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Matt Thornton was the original Andrew Miller

07.12.13 at 11:54 pm ET

Does this sound familiar?

A 6-foot-7 power left-hander with huge stuff, a highly regarded first-round pick out of college, confronted desperate struggles at the outset of his pro career that nearly derailed it before it ever gained traction, walking an unsightly 5.0 batters per nine innings. But with a change of scenery (and role, moving from the rotation to the bullpen) came steps forward in the pitcher’s career, until he blossomed in his late-20s into one of the most dominant left-handed relievers in the game.

The narrative paints a fairly clear picture of Andrew Miller. But it also aptly characterizes the man whom the Red Sox acquired to replace Miller, Matt Thornton.

Thornton, a first-round pick of the Mariners in 1998, had high-90s stuff and a breaking ball with teeth but little ability to control its trajectory. After posting his 5.0 walks per nine innings in the minors, he did not reach the majors until he was 27; he spent two years in the Mariners bullpen in 2004-05, walking 6.7 per nine innings, thereby undoing most of the good of his 8.7 strikeouts per nine. And so, Seattle parted with him in a swap of first-round busts with the White Sox late in the spring of 2006.

But Thornton used his change of scenery as a springboard. Under White Sox pitching coach Don Cooper (and, eventually, while working with current Red Sox pitching coach Juan Nieves, formerly Chicago’s bullpen coach), Thornton became one of the most dominant left-handed relievers in baseball. From 2008-13, he’s posted a 3.03 ERA with 9.7 strikeouts per nine and just 2.7 walks per nine. When the Sox traded for Miller (and then, after non-tendering him, signed him to a minor league deal), some team officials cited Thornton as being close to a best-case scenario for Miller.

For his part, Miller, after his move to the bullpen in 2012, took a particular interest in studying Thornton — both his stuff and his career path.

“I watch pretty much every lefty that pitches and take some interest in it. But absolutely — he’s probably been, over the course of the last five or six years, probably about the best lefty out of the bullpen, or at least in the conversation, certainly stuff-wise. I certainly pay attention when a guy like him comes in,” Miller said of Thornton last year. “I would like to be in that same conversation. He throws hard. He has a good breaking ball. I think we have different style of mechanics, for sure, but he would be a good guy for me to watch if I was going to watch maybe how he approached some certain hitters. The fastball to the breaking ball is probably pretty similar in the way it works to certain hitters. I certainly pay a lot of attention to that.”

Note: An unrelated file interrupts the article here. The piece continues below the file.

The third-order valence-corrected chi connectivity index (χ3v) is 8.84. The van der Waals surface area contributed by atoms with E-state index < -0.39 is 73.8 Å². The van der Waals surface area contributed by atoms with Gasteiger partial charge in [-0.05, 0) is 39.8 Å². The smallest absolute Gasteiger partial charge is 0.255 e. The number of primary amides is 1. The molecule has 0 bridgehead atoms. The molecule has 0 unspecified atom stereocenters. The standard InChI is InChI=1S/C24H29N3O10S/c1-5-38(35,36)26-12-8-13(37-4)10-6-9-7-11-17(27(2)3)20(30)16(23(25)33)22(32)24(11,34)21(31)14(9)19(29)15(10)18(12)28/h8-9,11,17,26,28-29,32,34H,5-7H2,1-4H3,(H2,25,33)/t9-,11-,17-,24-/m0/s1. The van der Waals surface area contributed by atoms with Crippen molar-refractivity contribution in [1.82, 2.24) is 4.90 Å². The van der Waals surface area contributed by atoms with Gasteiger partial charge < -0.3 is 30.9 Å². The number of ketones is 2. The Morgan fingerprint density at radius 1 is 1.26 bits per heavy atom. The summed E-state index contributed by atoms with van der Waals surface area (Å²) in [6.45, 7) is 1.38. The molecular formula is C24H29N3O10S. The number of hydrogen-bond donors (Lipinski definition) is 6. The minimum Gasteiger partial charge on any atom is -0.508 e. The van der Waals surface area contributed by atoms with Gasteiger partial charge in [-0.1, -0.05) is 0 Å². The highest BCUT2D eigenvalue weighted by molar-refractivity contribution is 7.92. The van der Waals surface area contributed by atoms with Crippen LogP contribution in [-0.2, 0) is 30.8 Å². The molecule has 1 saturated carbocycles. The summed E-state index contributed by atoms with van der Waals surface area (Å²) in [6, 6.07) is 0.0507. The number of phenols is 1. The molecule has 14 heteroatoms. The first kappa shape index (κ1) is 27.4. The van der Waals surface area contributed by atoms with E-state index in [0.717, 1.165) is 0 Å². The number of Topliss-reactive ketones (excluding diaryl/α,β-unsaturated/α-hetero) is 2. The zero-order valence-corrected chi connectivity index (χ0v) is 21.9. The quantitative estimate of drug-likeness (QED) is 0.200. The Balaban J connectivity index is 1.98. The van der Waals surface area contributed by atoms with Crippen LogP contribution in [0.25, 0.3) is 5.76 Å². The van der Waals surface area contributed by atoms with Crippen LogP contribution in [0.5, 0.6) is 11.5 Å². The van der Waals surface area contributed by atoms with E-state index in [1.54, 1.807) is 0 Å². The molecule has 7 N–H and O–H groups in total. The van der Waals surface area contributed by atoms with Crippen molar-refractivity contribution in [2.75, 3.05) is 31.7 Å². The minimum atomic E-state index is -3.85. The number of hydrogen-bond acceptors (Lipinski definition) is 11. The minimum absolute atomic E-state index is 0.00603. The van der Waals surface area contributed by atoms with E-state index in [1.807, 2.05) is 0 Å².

Miller discussed Thornton with former Red Sox teammate Scott Atchison, who was in the Mariners system at the same time as Thornton. There was a lesson in Thornton’s emergence as a dominant pitcher in his late-20s and early-30s.

“It took him a while,” noted Miller. “Everybody wants such instant gratification. I wish I had come out and been awesome right out of the gates. It hasn’t worked out that way, but there’s enough evidence that with persistence, if you keep working and are good enough . . . More often than not, you’re going to find guys who it did take a while and I think you have to remind yourself of that sometimes, remind yourself of the stories of guys who had to persevere for a little while and maybe took a little bit longer.”

That may be especially true of taller pitchers such as Thornton and Miller, who must learn to manage a number of moving parts in their deliveries.

“Sometimes it takes bigger guys — tall guys, long guys — maybe a little bit longer to figure out what works for them,” Atchison noted last year. “But they’ve both seemed to figure it out.”

Indeed, Miller seemed well on his way to following Thornton’s footsteps this year. But now, with season-ending foot surgery in the cards, the Sox will hope that Thornton can become some semblance of what Miller was in their bullpen.

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